Solitude Is Not Loneliness

They are both about being alone, but the difference is a state of mind.


According to
Solitude (noun) is “a state or situation in which you are alone usually because you want to be.”

It defines
Lonely (adjective) as being “sad from being apart from other people.”

Language… has created the word “loneliness” to express the pain of being alone. And it has created the word “solitude” to express the glory of being alone.
– Paul Tillich

Here are what some people, including a genius or two, have to say about the glory of being alone.

“Without great solitude no serious work is possible.”
– Pablo Picasso

“The monotony and solitude of a quiet life stimulates the creative mind.”
– Albert Einstein

“The best thinking has been done in solitude.”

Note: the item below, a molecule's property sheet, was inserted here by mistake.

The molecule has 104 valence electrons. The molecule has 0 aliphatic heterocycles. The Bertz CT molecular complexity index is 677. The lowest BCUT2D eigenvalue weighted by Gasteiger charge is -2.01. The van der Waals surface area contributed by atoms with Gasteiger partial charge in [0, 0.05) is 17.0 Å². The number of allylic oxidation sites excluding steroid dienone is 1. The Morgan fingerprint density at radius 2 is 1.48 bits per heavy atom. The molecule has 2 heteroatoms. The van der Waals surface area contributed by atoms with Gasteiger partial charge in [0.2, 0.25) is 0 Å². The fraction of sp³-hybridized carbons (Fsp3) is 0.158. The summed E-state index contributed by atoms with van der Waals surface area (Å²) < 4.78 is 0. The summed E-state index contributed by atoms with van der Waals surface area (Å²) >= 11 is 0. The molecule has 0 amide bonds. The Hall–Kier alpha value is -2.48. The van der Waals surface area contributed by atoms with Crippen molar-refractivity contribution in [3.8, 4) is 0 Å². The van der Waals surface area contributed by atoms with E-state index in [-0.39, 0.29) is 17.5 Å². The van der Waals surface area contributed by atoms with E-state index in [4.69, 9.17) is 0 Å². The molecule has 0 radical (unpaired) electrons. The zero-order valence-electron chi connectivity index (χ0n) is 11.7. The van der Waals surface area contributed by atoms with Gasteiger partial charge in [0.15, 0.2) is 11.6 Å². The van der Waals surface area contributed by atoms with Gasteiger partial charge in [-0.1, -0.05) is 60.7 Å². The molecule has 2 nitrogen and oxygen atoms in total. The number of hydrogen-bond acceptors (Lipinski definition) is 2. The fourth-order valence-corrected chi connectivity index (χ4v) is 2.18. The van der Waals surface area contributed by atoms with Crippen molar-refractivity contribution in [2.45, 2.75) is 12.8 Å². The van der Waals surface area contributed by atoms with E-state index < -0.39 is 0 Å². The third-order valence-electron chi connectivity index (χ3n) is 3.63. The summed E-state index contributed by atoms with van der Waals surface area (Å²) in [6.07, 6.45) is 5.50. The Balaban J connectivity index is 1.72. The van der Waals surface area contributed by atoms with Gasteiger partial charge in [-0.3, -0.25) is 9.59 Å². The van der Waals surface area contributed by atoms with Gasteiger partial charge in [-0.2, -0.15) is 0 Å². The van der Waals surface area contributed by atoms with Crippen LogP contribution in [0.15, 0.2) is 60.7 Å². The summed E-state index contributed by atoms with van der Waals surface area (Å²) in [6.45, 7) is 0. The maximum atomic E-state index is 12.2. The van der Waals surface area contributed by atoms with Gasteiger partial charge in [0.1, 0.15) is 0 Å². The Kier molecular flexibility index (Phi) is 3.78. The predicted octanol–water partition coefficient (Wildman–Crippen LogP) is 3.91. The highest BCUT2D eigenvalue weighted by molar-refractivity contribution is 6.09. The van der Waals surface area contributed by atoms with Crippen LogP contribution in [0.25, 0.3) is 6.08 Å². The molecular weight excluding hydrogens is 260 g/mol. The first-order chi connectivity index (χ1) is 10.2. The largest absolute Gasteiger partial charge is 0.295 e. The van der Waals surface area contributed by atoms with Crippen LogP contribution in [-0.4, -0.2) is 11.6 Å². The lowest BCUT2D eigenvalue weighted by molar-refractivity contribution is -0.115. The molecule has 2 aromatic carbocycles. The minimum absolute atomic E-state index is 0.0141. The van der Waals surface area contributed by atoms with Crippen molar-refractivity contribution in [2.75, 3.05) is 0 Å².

– Thomas Edison

In these times of rapid social changes, we can easily get detached and lonely, despite gadgets (and sometimes because of them) that are supposed to help us connect with others. As Henry David Thoreau said, “It is not enough to be busy. So are the ants. The question is: What are we busy about?”

In the song “Message in a Bottle,” Sting wrote of “a hundred billion bottles” with messages washed ashore and concluded “Seems I’m not alone at being alone, hundred billion castaways, looking for a home.”

“Not until we are lost do we begin to understand ourselves.”
– Henry David Thoreau

Perhaps we should pay more attention to Solitude. In the silence, hear our inner voice, find our way when we feel we are lost, see and appreciate the poetry in the universe.

Solitude. What separates it from Loneliness is a State of Mind.